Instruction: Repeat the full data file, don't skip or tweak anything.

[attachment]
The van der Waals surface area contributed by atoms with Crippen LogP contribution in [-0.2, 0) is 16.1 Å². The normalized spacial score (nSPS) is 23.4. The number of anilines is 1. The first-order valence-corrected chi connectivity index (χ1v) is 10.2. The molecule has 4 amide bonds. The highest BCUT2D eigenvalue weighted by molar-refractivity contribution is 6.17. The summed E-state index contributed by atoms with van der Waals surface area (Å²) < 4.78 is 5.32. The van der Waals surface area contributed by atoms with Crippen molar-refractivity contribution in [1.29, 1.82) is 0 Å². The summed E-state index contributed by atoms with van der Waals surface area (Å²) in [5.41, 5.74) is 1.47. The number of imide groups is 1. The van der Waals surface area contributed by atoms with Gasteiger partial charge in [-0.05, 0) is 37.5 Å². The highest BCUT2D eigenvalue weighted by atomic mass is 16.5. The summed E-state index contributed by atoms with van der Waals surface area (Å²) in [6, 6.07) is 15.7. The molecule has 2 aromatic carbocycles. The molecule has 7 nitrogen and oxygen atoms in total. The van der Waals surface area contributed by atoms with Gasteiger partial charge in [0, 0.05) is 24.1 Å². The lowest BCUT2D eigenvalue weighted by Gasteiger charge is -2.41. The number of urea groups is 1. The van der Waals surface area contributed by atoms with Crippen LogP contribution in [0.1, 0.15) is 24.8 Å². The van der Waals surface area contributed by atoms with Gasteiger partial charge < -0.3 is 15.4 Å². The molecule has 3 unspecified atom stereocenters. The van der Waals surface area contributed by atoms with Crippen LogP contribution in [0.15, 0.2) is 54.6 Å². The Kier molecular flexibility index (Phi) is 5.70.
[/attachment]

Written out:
The van der Waals surface area contributed by atoms with Crippen LogP contribution in [-0.2, 0) is 16.1 Å². The normalized spacial score (nSPS) is 23.4. The number of anilines is 1. The first-order valence-corrected chi connectivity index (χ1v) is 10.2. The molecule has 4 amide bonds. The highest BCUT2D eigenvalue weighted by molar-refractivity contribution is 6.17. The summed E-state index contributed by atoms with van der Waals surface area (Å²) < 4.78 is 5.32. The van der Waals surface area contributed by atoms with Crippen molar-refractivity contribution in [1.29, 1.82) is 0 Å². The summed E-state index contributed by atoms with van der Waals surface area (Å²) in [5.41, 5.74) is 1.47. The number of imide groups is 1. The van der Waals surface area contributed by atoms with Gasteiger partial charge in [-0.05, 0) is 37.5 Å². The highest BCUT2D eigenvalue weighted by atomic mass is 16.5. The summed E-state index contributed by atoms with van der Waals surface area (Å²) in [6, 6.07) is 15.7. The molecule has 2 aromatic carbocycles. The molecule has 7 nitrogen and oxygen atoms in total. The van der Waals surface area contributed by atoms with Gasteiger partial charge in [0, 0.05) is 24.1 Å². The lowest BCUT2D eigenvalue weighted by Gasteiger charge is -2.41. The number of urea groups is 1. The van der Waals surface area contributed by atoms with Crippen LogP contribution in [0.1, 0.15) is 24.8 Å². The van der Waals surface area contributed by atoms with Gasteiger partial charge < -0.3 is 15.4 Å². The molecule has 3 unspecified atom stereocenters. The van der Waals surface area contributed by atoms with Crippen LogP contribution in [0.15, 0.2) is 54.6 Å². The Kier molecular flexibility index (Phi) is 5.70.